Captain
Join Date: Jun 2012
Posts: 5,809
# 134
02-09-2013, 07:27 PM
Assuming this ship gets developed, then it has to stay as close to the original as possible or people will scream what the **** is that. That is not the Enterprise. My main concern is that it will take too long to build that only a small portion of the people will know what the original Enterprise looks like. They are more likely to remember the 2009 version rather than the 1960s version or it might be the 2060s version. How many people are going to know about a show that aired a hundred years ago?
Captain
Join Date: Jun 2012
Posts: 3,277
# 135
02-09-2013, 07:41 PM
Quote:
Originally Posted by starkaos View Post
Assuming this ship gets developed, then it has to stay as close to the original as possible or people will scream what the **** is that. That is not the Enterprise. My main concern is that it will take too long to build that only a small portion of the people will know what the original Enterprise looks like. They are more likely to remember the 2009 version rather than the 1960s version or it might be the 2060s version. How many people are going to know about a show that aired a hundred years ago?
Considering how influential Star Trek is in today's culture (especially TOS), I don't think there's much chance of it being forgotten anytime soon. And if development does begin, it will undoubtedly create more interest in the series. TOS will be with us for some time to come.

And I doubt there's a single person in the world who thinks the Enterprise presented in the series and movie would work perfectly in the real world. It's inevitable that a real version will have more than a few differences. And there were plenty of different Enterprise designs throughout the Star Trek franchise; I don't think they'd say no to a ship that looks a like a real-world version of it.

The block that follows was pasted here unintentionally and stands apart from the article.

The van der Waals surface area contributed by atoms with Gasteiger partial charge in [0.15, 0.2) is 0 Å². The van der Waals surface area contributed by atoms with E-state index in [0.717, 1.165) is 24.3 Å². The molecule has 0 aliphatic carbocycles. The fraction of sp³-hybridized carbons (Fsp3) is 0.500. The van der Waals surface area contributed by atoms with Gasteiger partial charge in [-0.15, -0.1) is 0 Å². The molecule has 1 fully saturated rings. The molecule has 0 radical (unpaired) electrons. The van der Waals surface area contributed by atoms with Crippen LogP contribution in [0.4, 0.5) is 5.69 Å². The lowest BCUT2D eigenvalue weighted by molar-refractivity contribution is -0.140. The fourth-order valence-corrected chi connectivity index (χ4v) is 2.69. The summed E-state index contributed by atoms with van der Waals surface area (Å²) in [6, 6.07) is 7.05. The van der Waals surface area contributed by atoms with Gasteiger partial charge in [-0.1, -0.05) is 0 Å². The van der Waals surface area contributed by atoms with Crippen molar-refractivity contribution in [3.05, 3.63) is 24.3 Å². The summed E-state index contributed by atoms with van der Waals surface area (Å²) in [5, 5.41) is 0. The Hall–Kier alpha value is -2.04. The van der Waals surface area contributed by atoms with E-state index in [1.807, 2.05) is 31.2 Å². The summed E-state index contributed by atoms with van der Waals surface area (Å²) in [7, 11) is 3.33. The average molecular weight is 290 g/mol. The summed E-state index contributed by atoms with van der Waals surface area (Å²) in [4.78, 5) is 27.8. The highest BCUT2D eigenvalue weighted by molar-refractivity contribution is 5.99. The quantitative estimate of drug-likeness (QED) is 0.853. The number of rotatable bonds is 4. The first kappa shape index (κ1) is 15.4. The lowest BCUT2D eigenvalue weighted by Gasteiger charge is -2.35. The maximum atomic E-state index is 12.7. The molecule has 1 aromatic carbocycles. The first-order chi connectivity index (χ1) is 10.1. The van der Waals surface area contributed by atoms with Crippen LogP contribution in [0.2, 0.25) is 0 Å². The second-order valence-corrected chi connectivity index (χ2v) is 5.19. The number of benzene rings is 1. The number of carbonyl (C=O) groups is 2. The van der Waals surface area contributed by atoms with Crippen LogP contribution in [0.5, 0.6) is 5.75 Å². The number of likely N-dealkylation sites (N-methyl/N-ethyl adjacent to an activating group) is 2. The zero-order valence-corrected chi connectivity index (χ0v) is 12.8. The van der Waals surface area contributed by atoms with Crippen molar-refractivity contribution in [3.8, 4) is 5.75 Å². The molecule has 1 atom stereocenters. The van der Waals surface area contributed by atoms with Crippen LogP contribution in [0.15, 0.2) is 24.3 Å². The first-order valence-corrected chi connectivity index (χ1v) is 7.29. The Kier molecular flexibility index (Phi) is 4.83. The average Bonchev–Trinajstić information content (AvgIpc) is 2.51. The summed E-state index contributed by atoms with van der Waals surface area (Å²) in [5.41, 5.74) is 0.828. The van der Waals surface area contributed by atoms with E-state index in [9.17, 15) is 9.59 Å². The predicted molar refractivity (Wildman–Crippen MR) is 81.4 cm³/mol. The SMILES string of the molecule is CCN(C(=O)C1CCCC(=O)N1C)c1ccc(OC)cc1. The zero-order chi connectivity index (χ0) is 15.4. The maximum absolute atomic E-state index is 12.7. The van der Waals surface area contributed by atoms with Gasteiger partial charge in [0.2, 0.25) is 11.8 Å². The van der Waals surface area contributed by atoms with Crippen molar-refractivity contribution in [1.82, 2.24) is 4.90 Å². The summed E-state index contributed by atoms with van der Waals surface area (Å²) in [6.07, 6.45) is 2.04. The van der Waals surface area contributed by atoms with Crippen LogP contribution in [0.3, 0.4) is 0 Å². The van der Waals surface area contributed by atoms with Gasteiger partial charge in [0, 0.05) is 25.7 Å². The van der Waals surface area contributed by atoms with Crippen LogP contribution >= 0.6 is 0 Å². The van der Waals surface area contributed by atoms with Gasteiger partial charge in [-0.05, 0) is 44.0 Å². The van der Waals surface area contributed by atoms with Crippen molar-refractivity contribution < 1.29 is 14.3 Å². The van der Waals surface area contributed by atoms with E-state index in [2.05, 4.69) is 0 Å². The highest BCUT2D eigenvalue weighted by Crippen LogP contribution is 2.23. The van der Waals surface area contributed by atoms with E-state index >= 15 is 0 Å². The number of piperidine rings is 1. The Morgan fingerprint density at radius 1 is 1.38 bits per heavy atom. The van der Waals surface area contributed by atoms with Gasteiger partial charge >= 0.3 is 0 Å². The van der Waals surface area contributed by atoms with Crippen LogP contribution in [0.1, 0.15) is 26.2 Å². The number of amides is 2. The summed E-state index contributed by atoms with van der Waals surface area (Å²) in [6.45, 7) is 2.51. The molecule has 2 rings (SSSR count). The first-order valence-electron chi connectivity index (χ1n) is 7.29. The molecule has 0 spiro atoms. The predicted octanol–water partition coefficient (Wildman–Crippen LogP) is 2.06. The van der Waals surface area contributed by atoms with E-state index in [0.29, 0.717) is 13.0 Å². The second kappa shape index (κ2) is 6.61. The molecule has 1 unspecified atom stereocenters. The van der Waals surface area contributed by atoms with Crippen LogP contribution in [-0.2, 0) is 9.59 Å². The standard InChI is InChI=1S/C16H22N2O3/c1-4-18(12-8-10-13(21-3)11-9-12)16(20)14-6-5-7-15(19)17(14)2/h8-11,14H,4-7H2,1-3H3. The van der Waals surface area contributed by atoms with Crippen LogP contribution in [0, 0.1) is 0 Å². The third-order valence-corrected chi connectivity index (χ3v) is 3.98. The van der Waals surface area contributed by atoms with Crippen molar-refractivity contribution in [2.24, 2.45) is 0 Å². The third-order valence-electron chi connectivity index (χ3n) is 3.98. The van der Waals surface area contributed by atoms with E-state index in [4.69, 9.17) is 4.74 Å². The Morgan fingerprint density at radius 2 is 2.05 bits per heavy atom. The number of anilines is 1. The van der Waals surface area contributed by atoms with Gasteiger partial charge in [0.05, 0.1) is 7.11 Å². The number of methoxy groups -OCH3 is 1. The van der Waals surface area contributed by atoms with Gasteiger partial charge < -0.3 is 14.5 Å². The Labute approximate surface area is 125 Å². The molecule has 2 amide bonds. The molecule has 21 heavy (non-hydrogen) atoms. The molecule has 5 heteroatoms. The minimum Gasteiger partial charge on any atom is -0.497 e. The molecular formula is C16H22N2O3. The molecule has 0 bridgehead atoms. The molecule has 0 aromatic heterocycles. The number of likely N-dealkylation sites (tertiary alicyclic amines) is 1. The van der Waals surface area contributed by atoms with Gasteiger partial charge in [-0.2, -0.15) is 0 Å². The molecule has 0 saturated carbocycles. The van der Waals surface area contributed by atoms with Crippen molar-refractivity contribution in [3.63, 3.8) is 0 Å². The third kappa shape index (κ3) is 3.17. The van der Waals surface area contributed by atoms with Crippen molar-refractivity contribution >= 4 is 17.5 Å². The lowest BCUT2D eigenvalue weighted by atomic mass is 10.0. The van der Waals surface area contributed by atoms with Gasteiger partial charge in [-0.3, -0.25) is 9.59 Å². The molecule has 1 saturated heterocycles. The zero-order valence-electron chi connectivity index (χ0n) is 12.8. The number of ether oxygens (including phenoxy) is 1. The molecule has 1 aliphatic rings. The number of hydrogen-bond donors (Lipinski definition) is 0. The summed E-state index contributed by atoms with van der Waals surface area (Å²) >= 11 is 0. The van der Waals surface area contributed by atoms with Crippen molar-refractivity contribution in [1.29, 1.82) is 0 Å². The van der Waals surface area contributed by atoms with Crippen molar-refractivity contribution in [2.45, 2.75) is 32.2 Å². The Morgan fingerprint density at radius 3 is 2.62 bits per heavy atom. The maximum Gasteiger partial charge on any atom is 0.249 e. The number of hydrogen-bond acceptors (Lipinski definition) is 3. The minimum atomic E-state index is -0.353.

"It's not safe out here. It's wondrous, with treasures to satiate desires both subtle and gross. But it's not for the timid."
-- Q
Captain
Join Date: Jun 2012
Posts: 1,916
# 136
02-09-2013, 09:44 PM
I'm finding it hard to imagine a time when nobody would recognize the ship, the USS Enterprise is a cultural icon, even people who have never followed the series recognize the ship. We are getting better at storing and archiving information and pretty much gone are the days of old reels of cellophane film disintegrating in some warehouse, so I suspect that TOS and all of the other series will be available for new generations to enjoy for a long time to come.
In the 23rd century they'll be watching and laughing at how far off the mark things were.
As for the ship itself it doesn't have to be a perfect match for the design to be recognizable, a saucer attached to 3 cylinders 2 behind and one below can't be mistaken for anything else.
Captain
Join Date: Jun 2012
Posts: 623
# 137
02-12-2013, 04:50 AM
Quote:
Originally Posted by maxvitor View Post
I'm finding it hard to imagine a time when nobody would recognize the ship, the USS Enterprise is a cultural icon, even people who have never followed the series recognize the ship. We are getting better at storing and archiving information and pretty much gone are the days of old reels of cellophane film disintegrating in some warehouse, so I suspect that TOS and all of the other series will be available for new generations to enjoy for a long time to come.
In the 23rd century they'll be watching and laughing at how far off the mark things were.